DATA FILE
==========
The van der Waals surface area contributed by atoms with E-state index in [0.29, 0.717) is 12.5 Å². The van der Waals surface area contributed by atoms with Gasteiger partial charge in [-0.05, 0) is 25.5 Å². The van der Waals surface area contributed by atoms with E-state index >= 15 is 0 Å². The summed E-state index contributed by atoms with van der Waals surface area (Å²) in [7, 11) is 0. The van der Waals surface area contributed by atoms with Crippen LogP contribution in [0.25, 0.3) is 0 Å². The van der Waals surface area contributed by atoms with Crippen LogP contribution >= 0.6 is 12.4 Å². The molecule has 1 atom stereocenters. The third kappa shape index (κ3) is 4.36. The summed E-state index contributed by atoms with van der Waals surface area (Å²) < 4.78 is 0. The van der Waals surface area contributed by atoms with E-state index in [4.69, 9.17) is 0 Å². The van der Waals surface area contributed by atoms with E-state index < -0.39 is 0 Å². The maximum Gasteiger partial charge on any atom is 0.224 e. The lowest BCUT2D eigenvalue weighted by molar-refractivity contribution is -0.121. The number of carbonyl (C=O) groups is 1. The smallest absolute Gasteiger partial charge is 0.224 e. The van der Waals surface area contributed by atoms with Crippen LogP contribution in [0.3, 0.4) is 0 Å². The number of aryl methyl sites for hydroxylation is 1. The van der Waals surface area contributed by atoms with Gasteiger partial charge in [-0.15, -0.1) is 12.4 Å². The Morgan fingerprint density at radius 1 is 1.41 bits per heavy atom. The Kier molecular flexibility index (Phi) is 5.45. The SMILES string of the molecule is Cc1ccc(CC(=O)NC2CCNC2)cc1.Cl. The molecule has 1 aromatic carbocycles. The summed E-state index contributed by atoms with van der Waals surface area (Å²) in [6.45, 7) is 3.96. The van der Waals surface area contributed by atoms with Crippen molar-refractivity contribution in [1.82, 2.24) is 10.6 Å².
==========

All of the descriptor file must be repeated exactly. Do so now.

The van der Waals surface area contributed by atoms with E-state index in [0.29, 0.717) is 12.5 Å². The van der Waals surface area contributed by atoms with Gasteiger partial charge in [-0.05, 0) is 25.5 Å². The van der Waals surface area contributed by atoms with E-state index >= 15 is 0 Å². The summed E-state index contributed by atoms with van der Waals surface area (Å²) in [7, 11) is 0. The van der Waals surface area contributed by atoms with Crippen LogP contribution in [0.25, 0.3) is 0 Å². The van der Waals surface area contributed by atoms with Crippen LogP contribution >= 0.6 is 12.4 Å². The molecule has 1 atom stereocenters. The third kappa shape index (κ3) is 4.36. The summed E-state index contributed by atoms with van der Waals surface area (Å²) < 4.78 is 0. The van der Waals surface area contributed by atoms with E-state index in [4.69, 9.17) is 0 Å². The van der Waals surface area contributed by atoms with E-state index < -0.39 is 0 Å². The maximum Gasteiger partial charge on any atom is 0.224 e. The lowest BCUT2D eigenvalue weighted by molar-refractivity contribution is -0.121. The number of carbonyl (C=O) groups is 1. The smallest absolute Gasteiger partial charge is 0.224 e. The van der Waals surface area contributed by atoms with Crippen LogP contribution in [0.3, 0.4) is 0 Å². The number of aryl methyl sites for hydroxylation is 1. The van der Waals surface area contributed by atoms with Gasteiger partial charge in [-0.15, -0.1) is 12.4 Å². The Morgan fingerprint density at radius 1 is 1.41 bits per heavy atom. The Kier molecular flexibility index (Phi) is 5.45. The SMILES string of the molecule is Cc1ccc(CC(=O)NC2CCNC2)cc1.Cl. The molecule has 1 aromatic carbocycles. The summed E-state index contributed by atoms with van der Waals surface area (Å²) in [6.45, 7) is 3.96. The van der Waals surface area contributed by atoms with Crippen molar-refractivity contribution in [1.82, 2.24) is 10.6 Å².